If section 255(a) applied to contempt proceedings, the Secretary would be required, in order to assure continuing compliance, to investigate, every two or three years, each employer that was subject to such an injunction. As the district court in the present cause pointed out, "[t]he injunction would thus not save the expenses of repeated investigations nor would it eliminate the need for bringing such offenders to court every few years." We might add that it would subject the rights of employees under the Act to the vicissitudes of the resources and inclination of the Secretary to conduct such investigations. That result would be contrary to the remedial purpose of the Fair Labor Standards Act.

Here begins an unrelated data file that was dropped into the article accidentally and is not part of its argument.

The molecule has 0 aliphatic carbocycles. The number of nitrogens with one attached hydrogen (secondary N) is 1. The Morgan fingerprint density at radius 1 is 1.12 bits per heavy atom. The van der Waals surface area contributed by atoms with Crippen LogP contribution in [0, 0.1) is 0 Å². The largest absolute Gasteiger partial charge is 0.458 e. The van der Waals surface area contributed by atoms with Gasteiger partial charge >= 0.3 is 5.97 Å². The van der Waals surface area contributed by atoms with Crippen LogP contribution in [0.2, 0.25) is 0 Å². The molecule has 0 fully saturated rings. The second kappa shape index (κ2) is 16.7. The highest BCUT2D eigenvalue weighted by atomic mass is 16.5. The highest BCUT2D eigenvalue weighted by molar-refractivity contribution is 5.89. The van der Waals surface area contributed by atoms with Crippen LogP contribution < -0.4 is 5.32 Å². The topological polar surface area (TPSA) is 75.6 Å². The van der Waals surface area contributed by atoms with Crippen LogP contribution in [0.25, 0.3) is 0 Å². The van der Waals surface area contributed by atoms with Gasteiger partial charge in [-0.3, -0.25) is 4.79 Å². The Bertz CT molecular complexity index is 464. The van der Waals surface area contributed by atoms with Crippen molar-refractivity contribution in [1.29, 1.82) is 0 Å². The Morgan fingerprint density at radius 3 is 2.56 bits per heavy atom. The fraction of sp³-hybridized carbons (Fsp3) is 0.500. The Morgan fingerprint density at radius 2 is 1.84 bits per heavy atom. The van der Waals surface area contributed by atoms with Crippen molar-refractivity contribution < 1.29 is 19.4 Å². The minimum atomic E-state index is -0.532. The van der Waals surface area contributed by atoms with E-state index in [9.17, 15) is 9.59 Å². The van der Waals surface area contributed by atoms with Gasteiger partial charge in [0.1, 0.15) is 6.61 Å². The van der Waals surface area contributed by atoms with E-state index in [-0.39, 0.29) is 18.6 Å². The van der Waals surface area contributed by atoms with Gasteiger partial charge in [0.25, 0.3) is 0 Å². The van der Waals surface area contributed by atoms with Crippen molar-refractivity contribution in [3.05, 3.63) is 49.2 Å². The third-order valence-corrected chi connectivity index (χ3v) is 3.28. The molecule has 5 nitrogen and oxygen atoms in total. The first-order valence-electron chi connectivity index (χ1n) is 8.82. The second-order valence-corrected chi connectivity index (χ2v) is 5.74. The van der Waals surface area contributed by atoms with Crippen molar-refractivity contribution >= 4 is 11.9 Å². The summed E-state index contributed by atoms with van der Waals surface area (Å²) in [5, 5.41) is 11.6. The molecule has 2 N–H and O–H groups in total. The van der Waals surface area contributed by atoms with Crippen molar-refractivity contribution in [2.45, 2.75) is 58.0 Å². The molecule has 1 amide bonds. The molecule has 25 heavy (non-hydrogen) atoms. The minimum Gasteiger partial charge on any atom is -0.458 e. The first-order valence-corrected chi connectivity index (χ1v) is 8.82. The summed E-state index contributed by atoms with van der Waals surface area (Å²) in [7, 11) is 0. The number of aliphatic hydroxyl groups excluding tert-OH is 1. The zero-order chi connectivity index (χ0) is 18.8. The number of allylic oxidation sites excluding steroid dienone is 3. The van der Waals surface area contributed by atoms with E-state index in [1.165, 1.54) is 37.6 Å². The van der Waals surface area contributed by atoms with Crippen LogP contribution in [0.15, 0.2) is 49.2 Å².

We therefore affirm the district court's determination that section 255(a) does not apply to a contempt proceeding brought to enforce a prospective injunction. We hold that Sureway is liable for overtime compensation for the time period commencing on October 29, 1971.